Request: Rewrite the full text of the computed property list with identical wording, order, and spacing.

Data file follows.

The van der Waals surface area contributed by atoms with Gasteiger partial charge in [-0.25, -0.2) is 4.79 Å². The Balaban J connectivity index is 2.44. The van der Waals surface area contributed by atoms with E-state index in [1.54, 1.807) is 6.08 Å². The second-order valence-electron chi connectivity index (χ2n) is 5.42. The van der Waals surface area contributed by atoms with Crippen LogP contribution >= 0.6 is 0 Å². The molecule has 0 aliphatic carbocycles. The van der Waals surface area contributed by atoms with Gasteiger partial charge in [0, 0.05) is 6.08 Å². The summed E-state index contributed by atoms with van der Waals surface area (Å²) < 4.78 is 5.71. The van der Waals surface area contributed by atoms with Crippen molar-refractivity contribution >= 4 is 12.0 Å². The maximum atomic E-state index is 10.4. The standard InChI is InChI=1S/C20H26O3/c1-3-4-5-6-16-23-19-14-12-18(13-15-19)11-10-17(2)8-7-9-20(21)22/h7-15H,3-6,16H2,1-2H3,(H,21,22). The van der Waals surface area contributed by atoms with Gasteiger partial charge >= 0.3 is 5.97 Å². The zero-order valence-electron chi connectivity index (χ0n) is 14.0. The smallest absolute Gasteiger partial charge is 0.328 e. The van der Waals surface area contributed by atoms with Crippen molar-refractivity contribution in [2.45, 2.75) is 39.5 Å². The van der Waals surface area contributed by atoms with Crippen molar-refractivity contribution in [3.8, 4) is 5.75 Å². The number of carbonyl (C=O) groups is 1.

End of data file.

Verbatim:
The van der Waals surface area contributed by atoms with Gasteiger partial charge in [-0.25, -0.2) is 4.79 Å². The Balaban J connectivity index is 2.44. The van der Waals surface area contributed by atoms with E-state index in [1.54, 1.807) is 6.08 Å². The second-order valence-electron chi connectivity index (χ2n) is 5.42. The van der Waals surface area contributed by atoms with Crippen LogP contribution >= 0.6 is 0 Å². The molecule has 0 aliphatic carbocycles. The van der Waals surface area contributed by atoms with Gasteiger partial charge in [0, 0.05) is 6.08 Å². The summed E-state index contributed by atoms with van der Waals surface area (Å²) < 4.78 is 5.71. The van der Waals surface area contributed by atoms with Crippen molar-refractivity contribution >= 4 is 12.0 Å². The maximum atomic E-state index is 10.4. The standard InChI is InChI=1S/C20H26O3/c1-3-4-5-6-16-23-19-14-12-18(13-15-19)11-10-17(2)8-7-9-20(21)22/h7-15H,3-6,16H2,1-2H3,(H,21,22). The van der Waals surface area contributed by atoms with Gasteiger partial charge >= 0.3 is 5.97 Å². The zero-order valence-electron chi connectivity index (χ0n) is 14.0. The smallest absolute Gasteiger partial charge is 0.328 e. The van der Waals surface area contributed by atoms with Crippen molar-refractivity contribution in [2.45, 2.75) is 39.5 Å². The van der Waals surface area contributed by atoms with Crippen molar-refractivity contribution in [3.8, 4) is 5.75 Å². The number of carbonyl (C=O) groups is 1.